With Sun/Moon, Somei Satoh speaks with the ancient, distinct voice of Buddha, with enough melodramatic romanticism to stir the emotions of even the most Western ears. Perhaps less cinematic than his previous album, Toward the Night, but no less passionate in tone, with gorgeous, rich dialogue between shakuhachi and koto that circulates between whispers, cries, gasps, and deep contemplation. The opening piece, "Kougetsu," is the sound of a rock garden minding its own business, a dragonfly dreaming restlessly amongst the bamboo. "Sanyou" follows in much the same way, in an expression of (as the composer puts it) "the purity of the early morning air." Shin Miyashita plucks his 17-string koto with patience, reverence, and in perfect symbiosis with Akikazu Nakamura, a stoic virtuoso on the shakuhachi.
Died in the Wool — variations on David Sylvian's 2009 release Manafon with the addition of 6 new pieces, including collaborations with acclaimed composer Dai Fujikura, producers Jan Bang and Erik Honoré and a stellar roster of contemporary musicians and improvisers. Released as a Double CD digipak in a hardboard slipcase. Disc Two featuring audio from the installation When We Return You Won't Recognise Us.
If the Swedish group name Skuggorna Och Ljuset does not ring any bells, then the names of some of its members may help jog the memory—Magnus Granberg on clarinet, Anna Lindal on violin, Leo Svensson Sander on cello, Erik Carlsson on percussion. Yes? Well, all four of them have previously figured on Another Timbre releases as members of the larger ensemble Skogen, in particular playing the Granberg compositions "Ist gefallen in den Schnee" and "Despairs Had Governed Me Too Long".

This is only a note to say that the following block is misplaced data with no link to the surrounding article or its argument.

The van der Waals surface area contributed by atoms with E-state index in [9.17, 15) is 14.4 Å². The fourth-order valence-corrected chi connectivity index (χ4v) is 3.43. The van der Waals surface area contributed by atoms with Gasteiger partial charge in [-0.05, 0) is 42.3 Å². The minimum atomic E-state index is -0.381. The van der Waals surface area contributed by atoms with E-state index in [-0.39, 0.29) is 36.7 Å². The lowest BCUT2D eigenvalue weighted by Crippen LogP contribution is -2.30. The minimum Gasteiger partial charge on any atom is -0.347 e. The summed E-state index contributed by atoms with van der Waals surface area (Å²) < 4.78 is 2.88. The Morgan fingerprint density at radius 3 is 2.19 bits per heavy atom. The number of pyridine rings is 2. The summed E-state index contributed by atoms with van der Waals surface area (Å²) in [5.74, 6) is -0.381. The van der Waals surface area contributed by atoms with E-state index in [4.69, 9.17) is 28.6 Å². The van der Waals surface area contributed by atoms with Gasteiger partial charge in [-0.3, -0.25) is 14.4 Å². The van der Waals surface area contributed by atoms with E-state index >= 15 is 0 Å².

David Sylvian first collaborated with American poet Franz Wright's voice in the Kilowatt Hour live project with Christian Fennesz and Stephan Mathieu. On There's a Light That Enters Houses with No Other House in Sight, the writer appears again, but in an almost entirely different musical context. Fennesz returns and pianist John Tilbury, Otomo Yoshide, and Toshimaru Nakamura provide significant assistance. A single 64-minute work, Sylvian's composition features the Pulitzer Prize-winning poet reading from his collection of prose poems Kindertotenwald. (It literally translates as "Children Dead Forest," yet given Wright's well-documented volunteer work with children stricken by grief, "Children of the Dead Forest" might be more appropriate.)
2009 album from the acclaimed British vocalist and former member of Japan. David Sylvian is a man apart. In a thirty-year career that spans the New Romantic movement, ambient works and Progressive Rock, and mature and esoteric Pop, Sylvian has tested popular styles and bent them to his own vision. On Manafon, Sylvian pursues "a completely modern kind of chamber music. Intimate, dynamic, emotive, democratic, economical." In sessions in London, Vienna, and Tokyo, Sylvian assembled the world's leading improvisers and innovators, artists who explore free improvisation, space-specific performance, and live electronics. From Evan Parker and Keith Rowe, to Fennesz and members of Polwechsel, to Sachiko M and Otomo Yoshihide, the musicians provide both a backdrop and a counterweight to his own vocal performances.
Of the many solo soprano recordings by British improviser Evan Parker, few offer as intimate a portrait as this one in terms of his development as an artist. In 1993, Parker had hit a new stride in his playing. He worked – as he does now – long hours to find a way through the improvisation barrier imposed by the restrictions of circular and conventional breathing, toward a series of microtonal possibilities that were adaptable in virtually any situation, solo or group. His practice had led him to a place of opening the breathing techniques toward new microphonics and multiple sonances. His wish to document them, however, led to his nearly abandoning his findings. He discovered that in the music rooms of Holywell in England, that the harmonic atmospherics of the room, of the architecture itself, provided an entirely new set of tonal and spatial possibilities he hadn't counted upon and proceeded to make a record to document those instead.